• ‘Kate dropped the pompoms and headed for the gym exit.’
      • ‘It is as if we satisfy ourselves with shaking our pompoms and shouting ‘Gay Pride.’’
      • ‘Hometown crowds try to unnerve enemy shooters with rally towels, pompoms, clackers, rhythmic chants, balloons, and signs that say ‘BRICK.’’
      • ‘They were a crimson blur of pompoms, sneaker squeaks and smiles.’
      • ‘While schoolchildren with pompoms, dragon dancers, and toddlers in pink ballerina outfits stood in the centre of the field, the athletes, waving to the crowd, rode around the perimeter in small vehicles.’
      • ‘And Ms Mason, a partner at Sanderson's, stressed there was more to being a cheerleader than simply waving pompoms in the air.’
      • ‘The cheerleaders came off the stage, shaking their pompoms in the excitement of a successful performance.’
      • ‘But I needed my friends, oh I needed them like a cheerleader needs pompoms.’
      • ‘Jessica had gotten into her perky attitude, and was waving her green and white pompoms in the air even when they weren't doing a choreographed cheer.’
      • ‘The stadium literally buzzed with proud mums and dads, brothers and sisters waving tinsel pompoms and cardboard placards, and schoolmates excitedly discussing how they would vote.’
      • ‘For a lot of people, cheerleading immediately conjures images of American college girls, invariably blond and with perfect teeth, wearing cardigans and the team letter on their chest, and of course shaking pompoms.’
    2. 1.2 A dahlia, chrysanthemum, or aster with small tightly clustered petals.
      as modifier ‘pompom and border dahlias’
      • ‘Flower growers cut chrysanthemum blooms soon after the green colour disappeared from the centre of the flowers and harvested pompons when fully developed, but they gathered orchids only when the blooms were fully open.’
      • ‘Although they are largely pruned with secateurs (in the older, more traditional Kyoto style), the pompoms grow all the more densely when pruned mechanically with shears (in the Tokyo style).’
      • ‘The present serious damage to biodiversity comes from conventional invasive species like woody species, lantana, bugweed and pompom.’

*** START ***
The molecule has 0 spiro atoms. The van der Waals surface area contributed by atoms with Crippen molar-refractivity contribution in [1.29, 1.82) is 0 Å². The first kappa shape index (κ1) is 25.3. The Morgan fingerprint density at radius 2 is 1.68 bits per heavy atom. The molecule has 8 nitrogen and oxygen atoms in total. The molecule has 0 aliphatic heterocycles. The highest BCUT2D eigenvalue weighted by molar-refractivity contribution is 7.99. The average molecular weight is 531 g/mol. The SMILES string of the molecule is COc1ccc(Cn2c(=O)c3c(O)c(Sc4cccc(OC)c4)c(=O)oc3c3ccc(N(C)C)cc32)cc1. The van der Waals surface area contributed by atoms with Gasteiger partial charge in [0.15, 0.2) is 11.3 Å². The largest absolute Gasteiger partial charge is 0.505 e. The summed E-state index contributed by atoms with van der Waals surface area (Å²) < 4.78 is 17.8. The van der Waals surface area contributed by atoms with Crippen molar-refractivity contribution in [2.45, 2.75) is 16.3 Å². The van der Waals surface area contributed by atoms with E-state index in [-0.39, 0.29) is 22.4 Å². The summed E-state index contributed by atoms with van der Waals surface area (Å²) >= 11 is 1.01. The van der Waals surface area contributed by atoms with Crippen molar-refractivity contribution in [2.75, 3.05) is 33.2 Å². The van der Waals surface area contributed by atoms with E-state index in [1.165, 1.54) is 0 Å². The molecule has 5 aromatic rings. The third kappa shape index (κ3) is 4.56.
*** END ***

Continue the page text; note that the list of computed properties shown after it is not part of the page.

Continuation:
• ‘Small, miniature, and pompon dahlias should be about 2' apart.’
      • ‘Double-petalled, bright lemon-yellow blossoms resembling pompoms grace the top of this very tall plant.’
      • ‘Other China asters resemble pompons or peonies.’
      • ‘In pompons, many varieties are cataloged but I feel that the following will be very good for our particular purpose: Atom, Aimee, Betty Ann, Joe Fette, Reginald, Betty Malone, and Sherry.’
      • ‘Contrast flower shapes as well, letting spiky, flat-topped, and pompom blooms play off each other.’
      • ‘Some interesting flower forms of mums you can plant include those called buttons, spiders, pompoms, daisy-like, spoons, anemone, singles, doubles, and semi-doubles.’

Origin

Mid 18th century (originally denoting a bunch of ribbons, feathers, etc. worn by women in the hair or on a dress): French pompon, of unknown origin.

Pronunciation

pom-pom

/ˈpɒmpɒm/

Main definitions of pom-pom in English

: pom-pom1pom-pom2

pom-pom2

noun

British
  • An automatic quick-firing two-pounder cannon of the Second World War period, typically mounted on a ship and used against aircraft.

    • ‘The pompom (or pom-pom, pom pom, etc.) was a 40.5mm automatic cannon that fired 2-lb. (2pdr) ammunition.’
    • ‘Beyond here, towards the bow, a quadruple two-pounder anti-aircraft or pom-pom gun system with a stack of ammunition ready by its side lends something of a Chuuk lagoon atmosphere to the dives.’
    • ‘A lighter version of the Maxim pom-pom did see service: the Sockelflak.’

Origin

Late 19th century: imitative of the sound of the discharge.

Pronunciation

pom-pom

/ˈpɒmpɒm/